My Rating: ★★★★★ 5/5
Author: Neil Gaiman
Genre: Paranormal Fiction, YA
After the grisly murder of his entire family, a toddler wanders into a graveyard where the ghosts and other supernatural residents agree to raise him as one of their own.
Nobody Owens, known to his friends as Bod, is a normal boy. He would be completely normal if he didn’t live in a sprawling graveyard, being raised and educated by ghosts, with a solitary guardian who belongs to neither the world of the living nor of the dead. There are dangers and adventures in the graveyard for a boy. But if Bod leaves the graveyard, then he will come under attack from the man Jack—who has already killed Bod’s family…
Beloved master storyteller Neil Gaiman returns with a luminous new novel for the audience that embraced his New York Times bestselling modern classic Coraline. Magical, terrifying, and filled with breathtaking adventures, The Graveyard Book is sure to enthrall readers of all ages. (Goodreads)
“You’re alive, Bod. That means you have infinite potential. You can do anything, make anything, dream anything. If you can change the world, the world will change. Potential. Once you’re dead, it’s gone. Over. You’ve made what you’ve made, dreamed your dream, written your name. You may be buried here, you may even walk. But that potential is finished.”
A boy gets raised by ghosts in this tale about the living and dead. As the boy gets older he encounters many things such as ghouls and bullies. But there is one person who longs for his death… a man named Jack. The boy and his allies defeat Jack eventually ending the story.
There is lots of implicit symbolism portrayed throughout this book. One that came to mind while reading it was the brooch, the cup, and the knife. These three treasures represent greed itself and is cleverly portrayed by the author Neil Gaiman. It is noticed when it is explained that the treasure is buried with its master in the first place which is quite greedy in the first place. Second, The Sleer is greedy by wanting to keep and guard the master all to themselves. As we find out, it doesn’t do Jack any good by actually becoming their master. There is even a flashback where a man named Abanazer Bolger and his friend fight each other to the death just for the brooch. If that isn’t a clever way of implying that these treasures represent greed then I don’t know what is.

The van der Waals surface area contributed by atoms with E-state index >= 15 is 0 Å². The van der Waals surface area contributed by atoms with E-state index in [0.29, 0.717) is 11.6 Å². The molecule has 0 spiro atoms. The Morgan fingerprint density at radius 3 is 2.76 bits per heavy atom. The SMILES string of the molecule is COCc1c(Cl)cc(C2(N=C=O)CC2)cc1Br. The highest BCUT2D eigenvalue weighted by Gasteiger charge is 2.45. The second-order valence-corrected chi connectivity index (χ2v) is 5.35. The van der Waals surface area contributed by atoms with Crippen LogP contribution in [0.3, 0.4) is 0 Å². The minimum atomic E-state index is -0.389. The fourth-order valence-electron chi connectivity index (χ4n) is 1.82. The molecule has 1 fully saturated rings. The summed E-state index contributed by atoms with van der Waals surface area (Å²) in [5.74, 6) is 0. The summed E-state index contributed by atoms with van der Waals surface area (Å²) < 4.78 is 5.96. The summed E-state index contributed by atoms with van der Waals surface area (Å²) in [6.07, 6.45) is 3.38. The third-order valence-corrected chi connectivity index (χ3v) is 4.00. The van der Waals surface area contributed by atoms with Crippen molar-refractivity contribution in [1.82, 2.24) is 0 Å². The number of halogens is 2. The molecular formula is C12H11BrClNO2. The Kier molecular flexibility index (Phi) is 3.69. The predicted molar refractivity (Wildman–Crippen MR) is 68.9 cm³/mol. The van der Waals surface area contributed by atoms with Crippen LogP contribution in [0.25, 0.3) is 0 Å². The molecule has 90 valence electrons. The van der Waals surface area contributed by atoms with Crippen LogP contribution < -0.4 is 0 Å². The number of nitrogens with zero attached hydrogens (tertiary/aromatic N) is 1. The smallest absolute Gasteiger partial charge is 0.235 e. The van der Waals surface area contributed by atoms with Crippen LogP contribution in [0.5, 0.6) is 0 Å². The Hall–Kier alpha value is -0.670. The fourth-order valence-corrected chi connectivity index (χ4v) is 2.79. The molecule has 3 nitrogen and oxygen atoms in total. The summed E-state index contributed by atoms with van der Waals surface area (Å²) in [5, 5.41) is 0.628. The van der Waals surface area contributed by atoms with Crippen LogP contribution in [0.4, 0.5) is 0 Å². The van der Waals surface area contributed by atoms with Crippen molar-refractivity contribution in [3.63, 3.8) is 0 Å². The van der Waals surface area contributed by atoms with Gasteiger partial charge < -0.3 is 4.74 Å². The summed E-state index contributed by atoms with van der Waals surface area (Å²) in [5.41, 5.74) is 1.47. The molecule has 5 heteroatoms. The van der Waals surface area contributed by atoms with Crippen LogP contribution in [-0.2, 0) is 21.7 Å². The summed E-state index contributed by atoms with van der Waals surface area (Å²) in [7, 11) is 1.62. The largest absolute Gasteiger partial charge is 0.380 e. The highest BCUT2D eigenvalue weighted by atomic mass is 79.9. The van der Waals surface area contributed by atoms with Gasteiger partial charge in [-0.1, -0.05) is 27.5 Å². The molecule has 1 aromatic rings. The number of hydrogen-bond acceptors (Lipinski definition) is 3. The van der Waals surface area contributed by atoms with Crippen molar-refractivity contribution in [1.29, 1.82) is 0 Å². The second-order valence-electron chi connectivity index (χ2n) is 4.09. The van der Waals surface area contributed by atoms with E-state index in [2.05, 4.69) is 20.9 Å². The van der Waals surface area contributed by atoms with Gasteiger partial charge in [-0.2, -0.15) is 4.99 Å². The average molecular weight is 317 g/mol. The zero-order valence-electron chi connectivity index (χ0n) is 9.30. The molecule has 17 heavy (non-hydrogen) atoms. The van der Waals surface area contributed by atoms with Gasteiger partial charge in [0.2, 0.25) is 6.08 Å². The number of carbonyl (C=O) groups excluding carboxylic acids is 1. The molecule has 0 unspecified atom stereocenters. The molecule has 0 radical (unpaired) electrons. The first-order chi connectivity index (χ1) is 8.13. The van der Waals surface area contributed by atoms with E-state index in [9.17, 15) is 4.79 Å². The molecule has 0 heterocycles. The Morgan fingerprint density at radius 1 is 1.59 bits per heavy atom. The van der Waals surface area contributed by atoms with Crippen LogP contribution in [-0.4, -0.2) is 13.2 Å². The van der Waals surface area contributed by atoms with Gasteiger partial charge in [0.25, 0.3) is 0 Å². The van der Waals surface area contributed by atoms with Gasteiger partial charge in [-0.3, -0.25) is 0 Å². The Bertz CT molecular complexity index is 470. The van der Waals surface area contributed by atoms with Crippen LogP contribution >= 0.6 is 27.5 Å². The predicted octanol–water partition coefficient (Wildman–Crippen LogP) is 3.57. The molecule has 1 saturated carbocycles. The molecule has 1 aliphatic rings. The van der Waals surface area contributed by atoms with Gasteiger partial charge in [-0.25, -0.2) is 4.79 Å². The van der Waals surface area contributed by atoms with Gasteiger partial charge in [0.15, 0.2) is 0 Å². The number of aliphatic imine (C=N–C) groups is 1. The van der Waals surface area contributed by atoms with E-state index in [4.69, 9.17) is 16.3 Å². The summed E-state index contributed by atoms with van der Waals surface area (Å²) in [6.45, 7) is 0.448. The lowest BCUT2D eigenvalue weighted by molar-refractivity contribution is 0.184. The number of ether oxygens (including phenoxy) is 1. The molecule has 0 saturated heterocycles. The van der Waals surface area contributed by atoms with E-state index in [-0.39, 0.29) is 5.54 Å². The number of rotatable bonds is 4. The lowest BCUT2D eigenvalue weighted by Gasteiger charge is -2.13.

During and after I read this book I pondered the obvious but whimsical and bizarre theme of death. Sure it is mentioned blatantly throughout the book, but there is much more to it than what meets the eye. As we read and experience the world Neil Gaiman has created we find that we love the spooky fact of the living and the dead living and coexisting together. We also find that their are many walls, barricades, and rules that rarely make this possible. Bod is a great example of this. He was only taken in by the Owenses because of the appearance of the Lady on the Grey. This was a sign that Bod could have the freedom of the graveyard. Not any living person gets this opportunity though. There is a fine silver lining between the living and the dead. The graveyard as Neil actually explains in the creation of this book, that he got the idea from when he was a kid sitting in a library surrounded by books. The same thing applies to the idea of the graveyard. Each headstone represents a book containing knew knowledge of the people of the graveyard. A book is described as being a doorway to other worlds. This is literally true for the ghoul gates in the graveyard Bod explores and lives in. The ghoul gates are actual doorways to what is called Ghulheim. The death even dance with the living in part of the book dancing what they call the Danse Macabray. It is fascinating how much this book opens your thought on what death actually means for the living and how the living and the dead coexist in a uniquely weird way.
I really loved this book because it brought to my attention many thoughts and descriptions. I enjoyed the way Neil Gaiman set up the story making you want to find out what happens and ending the book with you wanting to devour more. Neil Gaiman has boundless ideas and themes sewn and hewn into the perplexing and shivering lines of this masterpiece worthy to be read over and over again.